Back when I was roughly Ellen’s age, I decided it was time to leave my mark on the world in a very literal way. My mother had previously been an Avon representative and had a good supply of nail polish. When she was occupied (I think gardening) a friend and I got into her stash and proceeded to paint everything – our bodies, my toys and books, the kitchen table – EVERYTHING. I don’t have any photographic evidence of my mischief (this was back in the days of film cameras and I think documentation of their child’s unruliness was not the first thing that came to my parents’ minds), but if you visit my parents’ house they can point out spots on various pieces of furniture where my “art” still stands strong 26 years later.
Today when Cooper ran into the kitchen to inform me that “Ellen has purple all over her hands!” and I found her hands and a small portion of my bedroom floor lacquered with purple nail polish I almost had to laugh. She doesn’t seem to be quite as devious as I was as a child, but maybe that’s just because I didn’t have a big brother keeping an eye on me.
Way back in February we had this genius idea of getting the kids a swing set for a combined birthday present. We even proposed the idea to extended family suggesting they might contribute to the playground fund instead of sending gifts. Even though the idea was not widely adopted (it seems there is some sort of a stigma surrounding cash gifts), we had already found a great deal on a swing set and committed ourselves to building it when we gave Cooper a picture of it for his birthday in May. (Hell seriously knows no fury like an autistic child whose reality does not match up with an idea that’s gotten into their head.)
Thus, we drained the fund we’d saved up to build planter boxes in the front yard (we can garden for the next 50 years, but the kids won’t always be little) and the swing set was ordered. While we waited, we took care of a few landscaping issues. Nothing big, just chopped down a tree, dug up a few stumps, and removed a significant square footage of grass.
One June afternoon, a giant pallet was finally dropped in our driveway. The description indicated the whole thing could be assembled in about 10 hours and while we had our doubts we figured we could get the whole thing up and running with a long Saturday and perhaps a few evenings of work.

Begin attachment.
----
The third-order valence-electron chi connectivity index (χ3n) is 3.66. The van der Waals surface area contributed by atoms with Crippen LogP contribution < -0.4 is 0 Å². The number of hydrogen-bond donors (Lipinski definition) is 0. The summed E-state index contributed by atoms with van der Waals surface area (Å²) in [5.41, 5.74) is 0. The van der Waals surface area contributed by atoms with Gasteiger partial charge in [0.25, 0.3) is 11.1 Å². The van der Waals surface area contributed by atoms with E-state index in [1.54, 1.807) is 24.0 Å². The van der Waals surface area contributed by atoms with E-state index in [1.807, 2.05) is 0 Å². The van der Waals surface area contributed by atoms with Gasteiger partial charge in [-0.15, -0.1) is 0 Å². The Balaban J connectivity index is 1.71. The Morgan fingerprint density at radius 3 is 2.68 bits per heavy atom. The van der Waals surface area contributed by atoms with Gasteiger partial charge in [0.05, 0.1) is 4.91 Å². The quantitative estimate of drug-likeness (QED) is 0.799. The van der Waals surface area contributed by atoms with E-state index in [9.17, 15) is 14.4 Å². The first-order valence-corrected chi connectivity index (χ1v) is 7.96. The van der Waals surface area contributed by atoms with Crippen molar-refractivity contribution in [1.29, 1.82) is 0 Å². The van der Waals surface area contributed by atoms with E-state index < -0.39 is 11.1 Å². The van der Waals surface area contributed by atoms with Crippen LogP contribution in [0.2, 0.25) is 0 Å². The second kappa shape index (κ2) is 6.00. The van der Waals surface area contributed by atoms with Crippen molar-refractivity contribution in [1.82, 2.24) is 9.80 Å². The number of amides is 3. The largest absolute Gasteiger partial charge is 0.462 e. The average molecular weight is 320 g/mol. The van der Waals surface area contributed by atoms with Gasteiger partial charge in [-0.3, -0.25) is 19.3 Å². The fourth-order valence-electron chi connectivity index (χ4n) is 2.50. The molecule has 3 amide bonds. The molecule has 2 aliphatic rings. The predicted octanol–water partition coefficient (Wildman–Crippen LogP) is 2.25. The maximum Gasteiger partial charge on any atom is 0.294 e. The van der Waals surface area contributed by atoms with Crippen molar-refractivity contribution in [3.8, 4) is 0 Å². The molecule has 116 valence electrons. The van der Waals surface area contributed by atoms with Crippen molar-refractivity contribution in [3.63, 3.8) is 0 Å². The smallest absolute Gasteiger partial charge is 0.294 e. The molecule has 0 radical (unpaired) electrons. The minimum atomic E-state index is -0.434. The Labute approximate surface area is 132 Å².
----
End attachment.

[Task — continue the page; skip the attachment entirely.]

Before advancing past step number two of the assembly manual, we realized there was a problem. Really, a few problems: warped lumber, holes drilled in the wrong places and a beam with a significant amount of dry rot.
We halted our work to do a full inventory of all the parts before contacting the company’s customer service. Fortunately, the company was really good about sending out replacement parts.
In the meantime, we improvised keeping the kids entertained.
After the new parts arrived we set to work again. It took an entire day just to lay landscaping fabric, build the main tower and get the ground underneath it level enough to please our in-house engineer.
Every Saturday we weren’t traveling we’d do a little bit more, sometimes working with headlamps after the kids went to bed. If me posing with nursing covers or taking pictures of food in the backyard hadn’t already convinced the neighbors we were a bit odd, this surely did. The next morning the kids would race outside to see what new gizmos had been added on.
By the time school started back up, we’d finally gotten the whole thing together and we were just waiting for a new budget to roll over so we could give it the finishing touches.
Last weekend, Noel went to two different Home Depots before 7am to rent a truck. At first we weren’t even sure if they would rent it to us because they’d had a bad experience with someone else trashing a truck when they hauled loose gravel. Luckily, the guy was nice and said, “I’ll just pretend I didn’t hear what you said you were doing with it and make sure you bring it back clean.” I’m pretty sure we returned it cleaner than we got it so no harm (or fees) were done.
We carted wheelbarrow after wheelbarrow full of mulch and hauled railroad ties from the front yard to create a border. (Best workout ever.) Then we painted the whole thing with a clear sealant and did the hardest thing of the whole journey: kept the kids off it for two days. It only took the entire summer, but the swing set is finally done! I can only imagine what kind of a haphazard deathtrap this swing set would be if we’d put it together in only ten hours.